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  Monday, March 8, 2021
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London's Russian Economic Forum opened Monday despite the pullout of key Russian speakers late last week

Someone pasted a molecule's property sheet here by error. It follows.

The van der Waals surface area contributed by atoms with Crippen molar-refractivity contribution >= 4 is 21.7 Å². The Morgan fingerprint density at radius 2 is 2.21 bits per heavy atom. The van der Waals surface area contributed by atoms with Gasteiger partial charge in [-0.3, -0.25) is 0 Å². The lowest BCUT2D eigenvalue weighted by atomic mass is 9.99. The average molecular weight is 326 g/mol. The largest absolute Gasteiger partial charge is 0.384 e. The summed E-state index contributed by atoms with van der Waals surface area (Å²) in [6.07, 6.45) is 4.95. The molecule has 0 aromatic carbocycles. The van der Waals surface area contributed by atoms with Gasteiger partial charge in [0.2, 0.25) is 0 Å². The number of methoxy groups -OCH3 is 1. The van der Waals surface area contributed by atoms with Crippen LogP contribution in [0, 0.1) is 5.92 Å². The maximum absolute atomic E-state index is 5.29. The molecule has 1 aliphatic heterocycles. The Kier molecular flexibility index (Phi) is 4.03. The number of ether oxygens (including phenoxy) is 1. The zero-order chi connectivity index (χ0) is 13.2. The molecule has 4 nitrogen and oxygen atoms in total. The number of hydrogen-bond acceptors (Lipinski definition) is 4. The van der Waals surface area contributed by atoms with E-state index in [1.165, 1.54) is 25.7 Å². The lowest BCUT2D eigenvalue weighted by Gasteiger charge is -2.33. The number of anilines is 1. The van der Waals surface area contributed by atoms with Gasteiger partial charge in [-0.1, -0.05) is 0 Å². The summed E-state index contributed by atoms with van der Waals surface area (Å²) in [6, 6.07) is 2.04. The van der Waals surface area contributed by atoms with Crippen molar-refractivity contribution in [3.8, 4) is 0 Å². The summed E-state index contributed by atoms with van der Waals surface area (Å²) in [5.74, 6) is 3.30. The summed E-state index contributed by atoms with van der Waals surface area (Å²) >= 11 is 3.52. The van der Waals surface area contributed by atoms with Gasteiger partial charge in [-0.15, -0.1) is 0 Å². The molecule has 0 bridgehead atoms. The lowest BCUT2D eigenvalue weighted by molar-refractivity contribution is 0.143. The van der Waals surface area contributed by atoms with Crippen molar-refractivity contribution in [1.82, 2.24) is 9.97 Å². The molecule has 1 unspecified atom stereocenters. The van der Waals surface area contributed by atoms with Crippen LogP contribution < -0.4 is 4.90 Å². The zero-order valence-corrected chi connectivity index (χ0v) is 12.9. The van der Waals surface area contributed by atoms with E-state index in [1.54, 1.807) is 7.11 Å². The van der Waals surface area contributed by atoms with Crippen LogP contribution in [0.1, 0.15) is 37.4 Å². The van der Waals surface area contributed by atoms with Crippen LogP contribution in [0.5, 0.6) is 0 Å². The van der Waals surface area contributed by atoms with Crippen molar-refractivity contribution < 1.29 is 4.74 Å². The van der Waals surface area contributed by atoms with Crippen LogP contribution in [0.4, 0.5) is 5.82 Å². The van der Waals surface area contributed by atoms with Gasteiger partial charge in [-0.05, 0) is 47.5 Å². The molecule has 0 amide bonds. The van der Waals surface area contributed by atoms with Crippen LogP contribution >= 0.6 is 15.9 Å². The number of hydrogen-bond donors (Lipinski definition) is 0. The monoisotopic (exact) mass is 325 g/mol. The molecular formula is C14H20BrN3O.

London's Russian Economic Forum opened Monday despite the pullout of key Russian speakers late last week. The forum, which marks its 10th anniversary this year, was to be attended by top Kremlin speakers, including a senior presidential economic adviser, Arkady Dvorkovich, and Deputy Economic Development and Trade Minister Kirill Androsov. Business leaders who had pulled out at the last minute included Sergei Bogdanchkov, president of the state-controlled oil company Rosneft [RTS: ROSN], and Alexander Medvedev, head of energy giant Gazprom's [RTS: GAZP] export arm. Russian and foreign media have said the partial boycott was ordered by the Kremlin as punishment for Britain's reluctance to respond to the London-based oligarch Boris Berezovsky's appeals for the overthrow of Vladimir Putin's government. The Financial Times also said Monday the boycott highlighted the difficulties of doing business in Russia. "The conference pullout highlights the challenges of doing business with Russia," the business daily said. "While the economy is booming, creating opportunities for many companies, the Kremlin is increasingly ready to intervene in the economy, even, it seems, in the conference sector." The paper further cited Royal Dutch Shell's experience in Russia. The oil giant was recently pressed to sell control in the vast hydrocarbon project off Russia's Pacific Coast, Sakhalin II, to Gazprom. The Kremlin has said its move to regain control of "strategic" sectors is designed to restore order in the country after the arbitrary privatization deals and economic turmoil of the 1990s. On Monday, the forum will be addressed by European Bank for Reconstruction and Development (EBRD) President Jean Lemierre, Shell Russia President Chris Finlayson, Alcoa aluminum giant Chairman and CEO Alain Belda, Barclays Capital Chairman Hans-Joerg Rudloff and other business leaders. From Russia, Rustam Minnikhanov, prime minister of the oil-rich Russian republic of Tatarstan, and lawmaker Alexander Lebedev will speak at the forum Monday. This year, the forum will assess Russia's development in the last 10 years. Other problems to be raised include stock market challenges facing Russia, Russian energy companies' ambitions on world markets, investment in the country and other sensitive issues. The Russian business daily Kommersant suggested earlier the order for top Russian speakers to stay away from the London forum could also have been in response to criticism by European bodies of Moscow's handling of the March of Dissent earlier in April. Rights groups, the opposition and journalists have accused police of abusing their authority and violating the law during the dispersal of the unsanctioned rally in Moscow and St. Petersburg, which demanded the president's resignation. Official reports said police detained 250 and 170 people in the two cities, respectively. And The European Parliament said it would stay in close touch with the Russian opposition and would follow developments in Russia.
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